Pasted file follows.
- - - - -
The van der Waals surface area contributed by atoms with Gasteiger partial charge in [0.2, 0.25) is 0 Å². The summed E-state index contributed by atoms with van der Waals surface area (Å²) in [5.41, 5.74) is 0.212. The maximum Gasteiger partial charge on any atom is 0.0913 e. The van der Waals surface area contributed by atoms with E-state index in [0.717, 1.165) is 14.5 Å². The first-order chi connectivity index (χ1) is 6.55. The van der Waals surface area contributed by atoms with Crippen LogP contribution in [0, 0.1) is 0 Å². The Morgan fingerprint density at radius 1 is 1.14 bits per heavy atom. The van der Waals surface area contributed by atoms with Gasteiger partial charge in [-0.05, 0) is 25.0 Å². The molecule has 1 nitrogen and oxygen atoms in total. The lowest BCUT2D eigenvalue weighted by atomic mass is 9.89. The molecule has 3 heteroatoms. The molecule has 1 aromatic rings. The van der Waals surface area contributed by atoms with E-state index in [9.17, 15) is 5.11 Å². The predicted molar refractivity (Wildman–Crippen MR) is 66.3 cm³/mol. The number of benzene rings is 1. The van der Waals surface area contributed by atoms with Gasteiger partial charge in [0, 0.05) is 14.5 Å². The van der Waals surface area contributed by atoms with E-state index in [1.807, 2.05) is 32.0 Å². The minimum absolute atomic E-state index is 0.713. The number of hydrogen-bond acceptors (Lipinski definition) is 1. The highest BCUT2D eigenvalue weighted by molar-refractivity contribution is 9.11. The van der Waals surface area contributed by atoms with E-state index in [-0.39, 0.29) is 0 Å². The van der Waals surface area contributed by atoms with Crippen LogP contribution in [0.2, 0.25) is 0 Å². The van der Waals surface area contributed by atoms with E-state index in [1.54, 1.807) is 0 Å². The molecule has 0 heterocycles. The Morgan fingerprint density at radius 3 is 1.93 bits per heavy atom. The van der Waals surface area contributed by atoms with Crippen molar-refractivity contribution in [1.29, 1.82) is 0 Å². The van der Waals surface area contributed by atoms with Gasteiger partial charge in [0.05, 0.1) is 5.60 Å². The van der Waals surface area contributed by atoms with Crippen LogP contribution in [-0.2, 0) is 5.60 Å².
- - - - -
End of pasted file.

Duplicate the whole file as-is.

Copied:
The van der Waals surface area contributed by atoms with Gasteiger partial charge in [0.2, 0.25) is 0 Å². The summed E-state index contributed by atoms with van der Waals surface area (Å²) in [5.41, 5.74) is 0.212. The maximum Gasteiger partial charge on any atom is 0.0913 e. The van der Waals surface area contributed by atoms with E-state index in [0.717, 1.165) is 14.5 Å². The first-order chi connectivity index (χ1) is 6.55. The van der Waals surface area contributed by atoms with Crippen LogP contribution in [0, 0.1) is 0 Å². The Morgan fingerprint density at radius 1 is 1.14 bits per heavy atom. The van der Waals surface area contributed by atoms with Gasteiger partial charge in [-0.05, 0) is 25.0 Å². The molecule has 1 nitrogen and oxygen atoms in total. The lowest BCUT2D eigenvalue weighted by atomic mass is 9.89. The molecule has 3 heteroatoms. The molecule has 1 aromatic rings. The van der Waals surface area contributed by atoms with E-state index in [9.17, 15) is 5.11 Å². The predicted molar refractivity (Wildman–Crippen MR) is 66.3 cm³/mol. The number of benzene rings is 1. The van der Waals surface area contributed by atoms with Gasteiger partial charge in [0, 0.05) is 14.5 Å². The van der Waals surface area contributed by atoms with E-state index in [1.807, 2.05) is 32.0 Å². The minimum absolute atomic E-state index is 0.713. The number of hydrogen-bond acceptors (Lipinski definition) is 1. The highest BCUT2D eigenvalue weighted by molar-refractivity contribution is 9.11. The van der Waals surface area contributed by atoms with E-state index in [-0.39, 0.29) is 0 Å². The van der Waals surface area contributed by atoms with Crippen LogP contribution in [0.2, 0.25) is 0 Å². The van der Waals surface area contributed by atoms with E-state index in [1.54, 1.807) is 0 Å². The molecule has 0 heterocycles. The Morgan fingerprint density at radius 3 is 1.93 bits per heavy atom. The van der Waals surface area contributed by atoms with Crippen molar-refractivity contribution in [1.29, 1.82) is 0 Å². The van der Waals surface area contributed by atoms with Gasteiger partial charge in [0.05, 0.1) is 5.60 Å². The van der Waals surface area contributed by atoms with Crippen LogP contribution in [-0.2, 0) is 5.60 Å².